Greetings from Italy! Last week, we took my granddaughter Sofia to church camp at the Eremo di Sant’Egidio, which means the Hermitage of Saint Egidio. Sofia is a counselor at the camp, which is located in the mountains above Cortona. It’s ten degrees cooler at the camp; it gets cooler the higher up you go. In fact, my son-in-law Roberto told me that the Cortonese used to walk up there early in the morning—it takes half an hour by car—and stay all day before they got air conditioning. The buildings at the church camp are stone and were constructed in the 1300’s, about the same time that St. Francis’ monastery was built. It’s very near to where my daughter Becky and her family go to pick blackberries. By the looks of things, it will soon be time to go blackberrying again.
My granddaughter Sofia is a counselor at the church camp at the Eremo di Sant’Egidio.
During one of our daily morning walks around the mountain this week, we ran into four loose donkeys taking a stroll of their own. We also met a woman walking the other way who said, “Qualcuno a perso gli asini,” which means, “Someone has lost their asses.” Becky and I had quite a laugh!
Future candidates for The Streetwalkers Club? For those of you who aren’t familiar with The Streetwalkers, that’s what my walking buddies in St. Petersburg, FL, and I call ourselves.
Our other adventures this week centered around a visit to the Umbria Region, including Spoleto, Norcia, and Castelluccio. Spoleto is an ancient town located in the Province of Perugia at the foot of the Apennine hills. The earliest mention of Spoleto on record is the establishment of a colony in the area in 241 BC. Norcia is a charming town that is probably most famous in modern times for its pork products. Castelluccio is a village that is a frazione of Norcia. Frazione roughly translates to “parish,” “ward,” or “hamlet.” It is famous for its excellent lentils.
Becky and me, standing in front of the bridge in Spoleto.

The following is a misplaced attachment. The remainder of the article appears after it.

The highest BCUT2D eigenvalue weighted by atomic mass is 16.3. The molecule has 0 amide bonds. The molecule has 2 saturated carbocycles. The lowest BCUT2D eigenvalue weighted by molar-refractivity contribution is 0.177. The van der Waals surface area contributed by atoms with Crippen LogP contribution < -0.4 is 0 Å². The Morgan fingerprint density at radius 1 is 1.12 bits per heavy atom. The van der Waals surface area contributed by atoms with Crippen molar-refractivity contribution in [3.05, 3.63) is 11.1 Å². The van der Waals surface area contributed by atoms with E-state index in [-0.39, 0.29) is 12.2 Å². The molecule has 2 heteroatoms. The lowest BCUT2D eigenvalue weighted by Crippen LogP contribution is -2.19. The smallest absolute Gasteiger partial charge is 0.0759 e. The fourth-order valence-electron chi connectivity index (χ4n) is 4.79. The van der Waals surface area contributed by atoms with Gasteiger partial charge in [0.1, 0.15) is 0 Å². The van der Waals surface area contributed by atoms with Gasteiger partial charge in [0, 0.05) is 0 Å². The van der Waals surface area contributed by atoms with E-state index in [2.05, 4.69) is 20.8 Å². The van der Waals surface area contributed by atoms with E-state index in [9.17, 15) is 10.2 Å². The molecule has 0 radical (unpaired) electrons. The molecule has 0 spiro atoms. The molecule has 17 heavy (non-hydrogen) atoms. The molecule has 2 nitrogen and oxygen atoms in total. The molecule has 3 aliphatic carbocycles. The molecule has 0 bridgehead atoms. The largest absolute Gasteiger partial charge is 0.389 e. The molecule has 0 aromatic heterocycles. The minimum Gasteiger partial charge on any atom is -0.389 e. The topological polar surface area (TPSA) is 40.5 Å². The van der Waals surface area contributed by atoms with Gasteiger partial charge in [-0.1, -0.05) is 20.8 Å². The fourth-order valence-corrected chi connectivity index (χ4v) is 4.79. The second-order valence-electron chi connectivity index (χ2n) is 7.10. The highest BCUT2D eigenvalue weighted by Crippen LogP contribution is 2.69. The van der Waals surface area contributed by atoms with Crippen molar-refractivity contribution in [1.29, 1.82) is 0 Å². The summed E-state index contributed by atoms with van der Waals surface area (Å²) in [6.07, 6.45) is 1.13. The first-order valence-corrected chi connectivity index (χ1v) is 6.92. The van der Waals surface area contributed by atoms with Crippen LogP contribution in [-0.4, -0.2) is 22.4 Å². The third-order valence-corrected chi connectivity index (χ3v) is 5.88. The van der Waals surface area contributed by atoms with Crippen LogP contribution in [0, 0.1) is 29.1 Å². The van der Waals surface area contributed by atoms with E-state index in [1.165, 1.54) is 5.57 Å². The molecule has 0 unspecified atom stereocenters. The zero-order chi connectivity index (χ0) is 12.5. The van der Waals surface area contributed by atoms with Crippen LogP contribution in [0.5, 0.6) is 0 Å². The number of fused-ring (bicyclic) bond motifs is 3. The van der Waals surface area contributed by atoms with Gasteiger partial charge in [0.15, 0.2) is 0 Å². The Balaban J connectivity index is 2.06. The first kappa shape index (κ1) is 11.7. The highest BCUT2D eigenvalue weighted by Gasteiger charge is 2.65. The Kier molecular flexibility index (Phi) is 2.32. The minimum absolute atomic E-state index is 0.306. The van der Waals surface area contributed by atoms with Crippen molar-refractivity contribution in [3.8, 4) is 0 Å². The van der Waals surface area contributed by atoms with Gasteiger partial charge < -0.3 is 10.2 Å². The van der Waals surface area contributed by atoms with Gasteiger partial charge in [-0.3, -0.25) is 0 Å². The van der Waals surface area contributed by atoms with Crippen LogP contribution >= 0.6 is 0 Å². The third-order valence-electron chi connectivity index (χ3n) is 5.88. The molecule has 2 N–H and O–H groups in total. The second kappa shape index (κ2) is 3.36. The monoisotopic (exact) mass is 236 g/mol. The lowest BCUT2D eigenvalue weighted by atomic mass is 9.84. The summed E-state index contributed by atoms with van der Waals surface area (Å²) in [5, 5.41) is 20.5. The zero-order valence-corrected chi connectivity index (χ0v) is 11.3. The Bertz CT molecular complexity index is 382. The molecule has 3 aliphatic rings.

Prosciutto hams hanging on the wall at a butcher’s shop in Norcia.
Hamming it up for the camera—I couldn’t resist kissing this wild boar in Norcia.
What a view! The top of the Apennine Mountains in Castelluccio.
Becky and I will be leaving for Rome on the morning of September 1 and will pick up my daughter Patty on the second. We plan to spend the day in Rome and then come back to Cortona on the train.
I know many of you are wondering how my home in Mathews, Virginia, and P. Buckley Moss Galleries, Ltd., made out during Hurricane Irene. I am much relieved to report that both made it through the storm very well, with little or no damage, and likewise for my staff. We were all blessed that by the time the storm reached Mathews it was not as strong as had been predicted for the area, and it also took a track that kept the most damaging wind and tide more offshore. Overall, the area did lose electricity, and there was some damage from downed trees and limbs as well as tidal surge, but it wasn’t as bad as Hurricane Isabel in 2003. We are breathing sighs of relief!
Frances Morgan, the mother of Patty’s friend Mary, was in Mathews for a visit when Irene came ashore. Frances is from Colorado and not used to nor’easters and hurricanes, but she took her introduction to Irene in stride. The area under water where Frances is standing, all the way back to the line of green bushes midway up the picture, is part of Patty’s yard. Horn Harbor is usually completely on the other side of the line of green bushes.
Ciao for now!